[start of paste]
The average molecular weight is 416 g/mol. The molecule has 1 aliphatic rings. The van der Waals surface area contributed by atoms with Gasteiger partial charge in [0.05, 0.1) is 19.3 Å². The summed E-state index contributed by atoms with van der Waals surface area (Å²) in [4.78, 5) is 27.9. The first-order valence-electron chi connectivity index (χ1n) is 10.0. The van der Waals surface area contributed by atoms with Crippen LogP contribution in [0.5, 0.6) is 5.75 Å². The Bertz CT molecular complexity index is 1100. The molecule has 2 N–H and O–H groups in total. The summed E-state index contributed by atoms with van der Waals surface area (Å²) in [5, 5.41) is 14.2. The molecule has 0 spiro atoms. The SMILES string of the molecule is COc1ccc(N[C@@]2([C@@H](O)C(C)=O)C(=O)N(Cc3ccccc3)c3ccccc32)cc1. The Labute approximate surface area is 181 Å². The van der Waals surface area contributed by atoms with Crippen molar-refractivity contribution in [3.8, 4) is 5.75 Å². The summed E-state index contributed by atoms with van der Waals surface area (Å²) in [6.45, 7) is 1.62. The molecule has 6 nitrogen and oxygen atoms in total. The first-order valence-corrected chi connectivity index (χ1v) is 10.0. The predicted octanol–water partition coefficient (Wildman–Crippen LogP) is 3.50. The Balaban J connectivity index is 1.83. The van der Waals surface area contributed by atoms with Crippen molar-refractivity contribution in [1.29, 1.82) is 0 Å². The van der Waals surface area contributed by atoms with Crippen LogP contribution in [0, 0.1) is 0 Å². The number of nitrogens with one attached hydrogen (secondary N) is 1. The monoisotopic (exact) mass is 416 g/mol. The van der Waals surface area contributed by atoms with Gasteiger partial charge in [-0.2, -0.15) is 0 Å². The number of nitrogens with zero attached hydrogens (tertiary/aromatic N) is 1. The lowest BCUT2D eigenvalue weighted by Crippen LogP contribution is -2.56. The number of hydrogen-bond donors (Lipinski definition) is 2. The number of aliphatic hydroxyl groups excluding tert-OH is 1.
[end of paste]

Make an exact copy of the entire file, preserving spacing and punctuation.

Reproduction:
The average molecular weight is 416 g/mol. The molecule has 1 aliphatic rings. The van der Waals surface area contributed by atoms with Gasteiger partial charge in [0.05, 0.1) is 19.3 Å². The summed E-state index contributed by atoms with van der Waals surface area (Å²) in [4.78, 5) is 27.9. The first-order valence-electron chi connectivity index (χ1n) is 10.0. The van der Waals surface area contributed by atoms with Crippen LogP contribution in [0.5, 0.6) is 5.75 Å². The Bertz CT molecular complexity index is 1100. The molecule has 2 N–H and O–H groups in total. The summed E-state index contributed by atoms with van der Waals surface area (Å²) in [5, 5.41) is 14.2. The molecule has 0 spiro atoms. The SMILES string of the molecule is COc1ccc(N[C@@]2([C@@H](O)C(C)=O)C(=O)N(Cc3ccccc3)c3ccccc32)cc1. The Labute approximate surface area is 181 Å². The van der Waals surface area contributed by atoms with Crippen molar-refractivity contribution in [3.8, 4) is 5.75 Å². The summed E-state index contributed by atoms with van der Waals surface area (Å²) in [6.45, 7) is 1.62. The molecule has 6 nitrogen and oxygen atoms in total. The first-order valence-corrected chi connectivity index (χ1v) is 10.0. The predicted octanol–water partition coefficient (Wildman–Crippen LogP) is 3.50. The Balaban J connectivity index is 1.83. The van der Waals surface area contributed by atoms with Crippen molar-refractivity contribution in [1.29, 1.82) is 0 Å². The van der Waals surface area contributed by atoms with Crippen LogP contribution in [0, 0.1) is 0 Å². The number of nitrogens with one attached hydrogen (secondary N) is 1. The monoisotopic (exact) mass is 416 g/mol. The van der Waals surface area contributed by atoms with Gasteiger partial charge in [-0.2, -0.15) is 0 Å². The number of nitrogens with zero attached hydrogens (tertiary/aromatic N) is 1. The lowest BCUT2D eigenvalue weighted by Crippen LogP contribution is -2.56. The number of hydrogen-bond donors (Lipinski definition) is 2. The number of aliphatic hydroxyl groups excluding tert-OH is 1.